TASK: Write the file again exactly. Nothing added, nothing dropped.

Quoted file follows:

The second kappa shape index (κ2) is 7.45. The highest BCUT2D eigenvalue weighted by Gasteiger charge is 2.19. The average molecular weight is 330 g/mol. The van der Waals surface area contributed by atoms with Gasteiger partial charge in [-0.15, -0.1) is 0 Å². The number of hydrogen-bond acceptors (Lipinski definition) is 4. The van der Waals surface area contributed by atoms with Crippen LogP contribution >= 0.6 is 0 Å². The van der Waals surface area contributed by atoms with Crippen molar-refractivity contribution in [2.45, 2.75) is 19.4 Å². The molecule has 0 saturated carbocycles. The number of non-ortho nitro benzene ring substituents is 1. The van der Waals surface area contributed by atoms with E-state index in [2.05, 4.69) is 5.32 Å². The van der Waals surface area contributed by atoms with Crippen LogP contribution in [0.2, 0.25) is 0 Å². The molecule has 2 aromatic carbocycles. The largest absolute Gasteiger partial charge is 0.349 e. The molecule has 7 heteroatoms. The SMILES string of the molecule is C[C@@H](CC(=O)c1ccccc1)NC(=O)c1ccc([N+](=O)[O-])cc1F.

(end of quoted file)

The second kappa shape index (κ2) is 7.45. The highest BCUT2D eigenvalue weighted by Gasteiger charge is 2.19. The average molecular weight is 330 g/mol. The van der Waals surface area contributed by atoms with Gasteiger partial charge in [-0.15, -0.1) is 0 Å². The number of hydrogen-bond acceptors (Lipinski definition) is 4. The van der Waals surface area contributed by atoms with Crippen LogP contribution >= 0.6 is 0 Å². The van der Waals surface area contributed by atoms with Crippen molar-refractivity contribution in [2.45, 2.75) is 19.4 Å². The molecule has 0 saturated carbocycles. The number of non-ortho nitro benzene ring substituents is 1. The van der Waals surface area contributed by atoms with E-state index in [2.05, 4.69) is 5.32 Å². The van der Waals surface area contributed by atoms with Crippen LogP contribution in [0.2, 0.25) is 0 Å². The molecule has 2 aromatic carbocycles. The largest absolute Gasteiger partial charge is 0.349 e. The molecule has 7 heteroatoms. The SMILES string of the molecule is C[C@@H](CC(=O)c1ccccc1)NC(=O)c1ccc([N+](=O)[O-])cc1F.